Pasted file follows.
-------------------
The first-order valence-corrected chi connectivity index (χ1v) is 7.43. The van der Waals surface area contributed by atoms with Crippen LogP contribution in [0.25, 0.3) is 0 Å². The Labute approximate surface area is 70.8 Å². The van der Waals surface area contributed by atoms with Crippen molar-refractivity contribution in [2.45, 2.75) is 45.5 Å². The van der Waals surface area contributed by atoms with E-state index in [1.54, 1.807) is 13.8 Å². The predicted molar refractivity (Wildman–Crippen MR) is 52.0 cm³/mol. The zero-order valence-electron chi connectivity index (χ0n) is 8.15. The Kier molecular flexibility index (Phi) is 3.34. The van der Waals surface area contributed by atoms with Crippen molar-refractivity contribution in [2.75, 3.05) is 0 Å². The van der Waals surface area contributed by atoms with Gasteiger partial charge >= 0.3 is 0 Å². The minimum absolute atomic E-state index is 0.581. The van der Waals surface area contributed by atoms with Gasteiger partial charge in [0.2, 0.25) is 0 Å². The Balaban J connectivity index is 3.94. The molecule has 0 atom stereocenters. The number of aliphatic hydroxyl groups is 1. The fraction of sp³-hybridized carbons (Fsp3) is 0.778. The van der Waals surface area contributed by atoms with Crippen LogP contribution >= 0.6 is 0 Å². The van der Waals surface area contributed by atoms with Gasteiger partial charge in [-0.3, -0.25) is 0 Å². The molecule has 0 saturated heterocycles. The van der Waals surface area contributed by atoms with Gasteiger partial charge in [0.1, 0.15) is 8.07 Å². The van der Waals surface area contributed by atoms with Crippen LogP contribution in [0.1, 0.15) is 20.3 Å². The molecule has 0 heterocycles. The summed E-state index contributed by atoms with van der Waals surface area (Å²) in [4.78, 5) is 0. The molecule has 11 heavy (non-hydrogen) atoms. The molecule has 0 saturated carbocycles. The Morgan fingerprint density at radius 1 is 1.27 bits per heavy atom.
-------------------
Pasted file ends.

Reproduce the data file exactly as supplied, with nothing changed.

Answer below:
The first-order valence-corrected chi connectivity index (χ1v) is 7.43. The van der Waals surface area contributed by atoms with Crippen LogP contribution in [0.25, 0.3) is 0 Å². The Labute approximate surface area is 70.8 Å². The van der Waals surface area contributed by atoms with Crippen molar-refractivity contribution in [2.45, 2.75) is 45.5 Å². The van der Waals surface area contributed by atoms with E-state index in [1.54, 1.807) is 13.8 Å². The predicted molar refractivity (Wildman–Crippen MR) is 52.0 cm³/mol. The zero-order valence-electron chi connectivity index (χ0n) is 8.15. The Kier molecular flexibility index (Phi) is 3.34. The van der Waals surface area contributed by atoms with Crippen molar-refractivity contribution in [2.75, 3.05) is 0 Å². The van der Waals surface area contributed by atoms with Gasteiger partial charge >= 0.3 is 0 Å². The minimum absolute atomic E-state index is 0.581. The van der Waals surface area contributed by atoms with Gasteiger partial charge in [0.2, 0.25) is 0 Å². The Balaban J connectivity index is 3.94. The molecule has 0 atom stereocenters. The number of aliphatic hydroxyl groups is 1. The fraction of sp³-hybridized carbons (Fsp3) is 0.778. The van der Waals surface area contributed by atoms with Crippen LogP contribution >= 0.6 is 0 Å². The van der Waals surface area contributed by atoms with Gasteiger partial charge in [-0.3, -0.25) is 0 Å². The molecule has 0 saturated heterocycles. The van der Waals surface area contributed by atoms with Gasteiger partial charge in [0.1, 0.15) is 8.07 Å². The van der Waals surface area contributed by atoms with Crippen LogP contribution in [0.1, 0.15) is 20.3 Å². The molecule has 0 heterocycles. The summed E-state index contributed by atoms with van der Waals surface area (Å²) in [4.78, 5) is 0. The molecule has 11 heavy (non-hydrogen) atoms. The molecule has 0 saturated carbocycles. The Morgan fingerprint density at radius 1 is 1.27 bits per heavy atom.